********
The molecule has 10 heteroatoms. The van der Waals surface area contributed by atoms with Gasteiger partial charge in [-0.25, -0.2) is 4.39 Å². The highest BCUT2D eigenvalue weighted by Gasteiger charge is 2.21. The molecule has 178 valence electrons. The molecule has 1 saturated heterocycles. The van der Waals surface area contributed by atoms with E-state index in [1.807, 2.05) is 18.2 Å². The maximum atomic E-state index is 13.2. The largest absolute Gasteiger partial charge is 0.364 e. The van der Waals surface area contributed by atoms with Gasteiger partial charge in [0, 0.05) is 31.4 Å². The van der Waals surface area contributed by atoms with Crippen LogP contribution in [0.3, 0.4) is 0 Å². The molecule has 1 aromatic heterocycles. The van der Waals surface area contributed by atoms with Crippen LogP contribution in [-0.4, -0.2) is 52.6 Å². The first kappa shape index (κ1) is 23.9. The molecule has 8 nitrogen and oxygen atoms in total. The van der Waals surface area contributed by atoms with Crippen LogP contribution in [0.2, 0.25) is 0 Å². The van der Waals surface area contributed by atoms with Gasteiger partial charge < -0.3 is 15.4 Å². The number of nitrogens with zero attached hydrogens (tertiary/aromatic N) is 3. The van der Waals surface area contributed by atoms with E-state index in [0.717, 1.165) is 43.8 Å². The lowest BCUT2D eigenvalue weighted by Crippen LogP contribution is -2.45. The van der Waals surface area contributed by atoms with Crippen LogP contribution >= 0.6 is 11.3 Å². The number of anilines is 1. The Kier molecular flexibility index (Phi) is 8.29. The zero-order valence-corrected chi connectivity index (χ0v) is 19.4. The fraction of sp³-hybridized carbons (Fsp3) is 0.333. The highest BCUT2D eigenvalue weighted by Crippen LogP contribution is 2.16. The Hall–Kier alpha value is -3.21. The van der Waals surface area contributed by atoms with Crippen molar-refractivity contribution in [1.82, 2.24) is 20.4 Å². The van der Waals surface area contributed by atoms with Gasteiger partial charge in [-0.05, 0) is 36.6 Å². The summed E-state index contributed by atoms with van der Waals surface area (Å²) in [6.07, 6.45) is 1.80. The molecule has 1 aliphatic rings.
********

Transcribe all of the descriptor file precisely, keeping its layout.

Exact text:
The molecule has 10 heteroatoms. The van der Waals surface area contributed by atoms with Gasteiger partial charge in [-0.25, -0.2) is 4.39 Å². The highest BCUT2D eigenvalue weighted by Gasteiger charge is 2.21. The molecule has 178 valence electrons. The molecule has 1 saturated heterocycles. The van der Waals surface area contributed by atoms with E-state index in [1.807, 2.05) is 18.2 Å². The maximum atomic E-state index is 13.2. The largest absolute Gasteiger partial charge is 0.364 e. The van der Waals surface area contributed by atoms with Gasteiger partial charge in [0, 0.05) is 31.4 Å². The van der Waals surface area contributed by atoms with Crippen LogP contribution in [0.3, 0.4) is 0 Å². The molecule has 1 aromatic heterocycles. The van der Waals surface area contributed by atoms with Crippen LogP contribution in [-0.4, -0.2) is 52.6 Å². The first kappa shape index (κ1) is 23.9. The molecule has 8 nitrogen and oxygen atoms in total. The van der Waals surface area contributed by atoms with Crippen LogP contribution in [0.2, 0.25) is 0 Å². The van der Waals surface area contributed by atoms with Gasteiger partial charge < -0.3 is 15.4 Å². The number of nitrogens with zero attached hydrogens (tertiary/aromatic N) is 3. The van der Waals surface area contributed by atoms with E-state index in [0.717, 1.165) is 43.8 Å². The lowest BCUT2D eigenvalue weighted by Crippen LogP contribution is -2.45. The van der Waals surface area contributed by atoms with Crippen LogP contribution >= 0.6 is 11.3 Å². The number of anilines is 1. The Kier molecular flexibility index (Phi) is 8.29. The zero-order valence-corrected chi connectivity index (χ0v) is 19.4. The fraction of sp³-hybridized carbons (Fsp3) is 0.333. The highest BCUT2D eigenvalue weighted by Crippen LogP contribution is 2.16. The Hall–Kier alpha value is -3.21. The van der Waals surface area contributed by atoms with Crippen molar-refractivity contribution in [1.82, 2.24) is 20.4 Å². The van der Waals surface area contributed by atoms with Gasteiger partial charge in [-0.05, 0) is 36.6 Å². The summed E-state index contributed by atoms with van der Waals surface area (Å²) in [6.07, 6.45) is 1.80. The molecule has 1 aliphatic rings.